Victor Fischer and Lin Salamo are both members of the Mark Twain Project of The Bancroft Library at the University of California, Berkeley.
Series : Enriched Classics
A Connecticut Yankee in King Arthur's Court
ENDURING LITERATURE ILLUMINATED BY PRACTICAL SCHOLARSHIP
A nineteenth-century American travels back in time to sixth-century England in this darkly comic social satire.
THIS ENRICHED CLASSIC EDITION INCLUDES:
A concise introduction that gives the reader important background information A chronology of the author's life and work A timeline of significant events that provides the book's historical context An outline of key themes and plot points to guide the reader's own interpretations Detailed explanatory notes Critical analysis, including contemporary and modern perspectives on the work Discussion questions to promote lively classroom and book group interaction A list of recommended related books and films to broaden the reader's experience
Enriched Classics offer readers affordable editions of great works of literature enhanced by helpful notes and insightful commentary. The scholarship provided in Enriched Classics enables readers to appreciate, understand, and enjoy the world's finest books to their full potential.
Mark Twain's book is about a nineteenth century Yankee named Hank who finds himself in Camelot after getting hit on the head. He must immediately fight for his life and find his place in his new world. His resources include his knowledge of the future, an understanding of technology and machinery, and a quick wit.
The plot focuses on Hank's attempts to refine the culture and ideas of this early medieval time. I liked the way that events in the story unfolded because it was refreshingly unpredictable and unique. At one point in time, he is posting billboards on knights for advertisement purposes, and later he is lassoing knights from their saddles in a jousting tournament. Although these things may seem silly and off-the-wall, Twain uses interesting, eye-catching language (for instance, when he is describing the castle on page thirty-three, he says, "There was no gas, there were no candles' a bronzed dish half full of boardinghouse butter with a blazing rag floating in it was the thing that produced what was regarded as light"). His description of simple things is still extremely interesting. He provides a deeper message about politics and the oppression of the people.
Although I sincerely enjoyed the plot and Twain's language, I did not like Hank as a character. As he came into power due to his knowledge and understanding, he became conceited. He liked to think of the world around him as a stage; he would do things in a way that would be the most picturesque, instead of in ways that would most easily help himself and the people around him. As an example, Hank, at one point in the novel, chants in a magical language as he is freeing water from a well with an explosion. Twain seems to be teaching a lesson by pointing out the flaws in Hank, but at times his character was annoying to me because of his showy attitude.
Altogether, the book was very enjoyable. My own dislikes as I read the story were few and minor. The story is very well done and deserves to be read if you are looking for a good classic.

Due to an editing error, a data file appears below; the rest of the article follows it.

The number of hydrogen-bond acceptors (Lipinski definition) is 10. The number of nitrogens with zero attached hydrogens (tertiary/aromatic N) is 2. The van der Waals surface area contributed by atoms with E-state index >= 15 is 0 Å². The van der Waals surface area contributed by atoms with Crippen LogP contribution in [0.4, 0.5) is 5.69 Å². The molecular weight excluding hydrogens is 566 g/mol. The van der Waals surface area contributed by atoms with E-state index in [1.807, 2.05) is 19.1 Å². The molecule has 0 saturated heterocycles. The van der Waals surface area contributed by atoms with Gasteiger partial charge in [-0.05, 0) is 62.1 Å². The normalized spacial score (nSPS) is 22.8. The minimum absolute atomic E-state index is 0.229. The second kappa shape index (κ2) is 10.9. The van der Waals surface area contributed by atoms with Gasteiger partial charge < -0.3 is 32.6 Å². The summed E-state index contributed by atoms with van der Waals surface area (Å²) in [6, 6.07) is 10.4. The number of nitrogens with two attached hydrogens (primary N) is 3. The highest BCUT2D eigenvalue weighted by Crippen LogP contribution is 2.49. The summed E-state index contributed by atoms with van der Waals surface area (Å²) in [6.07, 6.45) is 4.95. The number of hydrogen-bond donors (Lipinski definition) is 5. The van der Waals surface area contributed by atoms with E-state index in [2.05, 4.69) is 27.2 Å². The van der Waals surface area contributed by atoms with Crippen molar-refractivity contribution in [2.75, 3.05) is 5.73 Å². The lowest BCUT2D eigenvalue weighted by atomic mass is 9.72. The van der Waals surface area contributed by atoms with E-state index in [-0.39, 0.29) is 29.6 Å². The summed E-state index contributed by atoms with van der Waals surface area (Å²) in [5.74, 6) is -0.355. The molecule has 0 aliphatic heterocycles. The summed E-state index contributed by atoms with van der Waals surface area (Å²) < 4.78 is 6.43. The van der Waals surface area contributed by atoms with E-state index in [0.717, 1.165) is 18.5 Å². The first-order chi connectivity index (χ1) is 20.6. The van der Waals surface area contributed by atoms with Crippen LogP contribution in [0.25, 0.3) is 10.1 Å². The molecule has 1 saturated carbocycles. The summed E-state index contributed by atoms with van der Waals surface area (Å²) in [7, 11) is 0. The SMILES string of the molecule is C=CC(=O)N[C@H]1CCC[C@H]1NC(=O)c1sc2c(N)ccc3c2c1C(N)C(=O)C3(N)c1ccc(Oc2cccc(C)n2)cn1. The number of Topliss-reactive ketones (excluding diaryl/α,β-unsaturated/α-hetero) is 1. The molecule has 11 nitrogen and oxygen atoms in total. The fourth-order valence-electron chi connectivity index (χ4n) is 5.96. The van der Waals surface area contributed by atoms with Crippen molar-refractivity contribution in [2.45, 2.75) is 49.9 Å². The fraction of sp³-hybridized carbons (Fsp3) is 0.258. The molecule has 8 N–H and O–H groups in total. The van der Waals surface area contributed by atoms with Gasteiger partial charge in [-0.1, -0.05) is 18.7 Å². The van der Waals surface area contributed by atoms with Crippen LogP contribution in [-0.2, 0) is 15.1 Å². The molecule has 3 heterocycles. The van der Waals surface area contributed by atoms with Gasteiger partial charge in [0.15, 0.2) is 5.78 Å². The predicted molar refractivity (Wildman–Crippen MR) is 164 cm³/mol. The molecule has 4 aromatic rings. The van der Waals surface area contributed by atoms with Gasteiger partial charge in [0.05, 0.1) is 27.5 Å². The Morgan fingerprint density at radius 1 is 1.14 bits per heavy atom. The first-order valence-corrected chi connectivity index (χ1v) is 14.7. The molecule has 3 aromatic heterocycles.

The Boss: Glory Days
Mark Twain touches on multiple themes in his work A Connecticut Yankee in King Arthur's Court. One of the main themes is how Twain's hero, the "curious stranger" Hank Morgan achieves his goals through the attainment of power. One could argue that the proper source for power, however cliché, is knowledge. As Hank is a manufacturer in an arms factory; he has a working knowledge of all things practical in the world of weapons, and "labor saving machinery" (8). Hank's first resource in obtaining power is through his advanced understanding of how things work. Also Hank's awareness of his place in history, and his use of common sense play an important role in his ability to influence.
Additionally, Hank achieves power through the use of manipulation and exploiting the naivety of the people in the region, as well as the humiliation of Merlin. Hank maintains his power through his enterprising and industrious nature, as well as his savvy ability. He also recognizes the need to maintain power by being visible; he does so by making appearances at the tournaments for two reasons: "a man must not hold himself aloof from the things which his friends and his community have at heart if he would be liked-especially as a statesman." (44). He also wanted to study the tournament to see if he could perfect it.
It's clear that Hank disfavors nobility or inherited power of an individual as a means to rule. Though ironically it's hard to ignore the similarities between Hank's secretive rise to power and Hitler's swift, and stealthy conquering of eastern Europe before WWII. It's important that one recognizes the importance of limiting powers, moreover having a system of checks and balances for any individual, organized institutions, governments, or power structure. Finally it's equally important to try to get to the fundamental reason behind Hank's desire to achieve power, was it for the public good or was it his vanity and need for self-congratulation? Maybe Hank really wants a utopian society where all things are equal for the people of the realm, or maybe he's just out for self -righteous glory.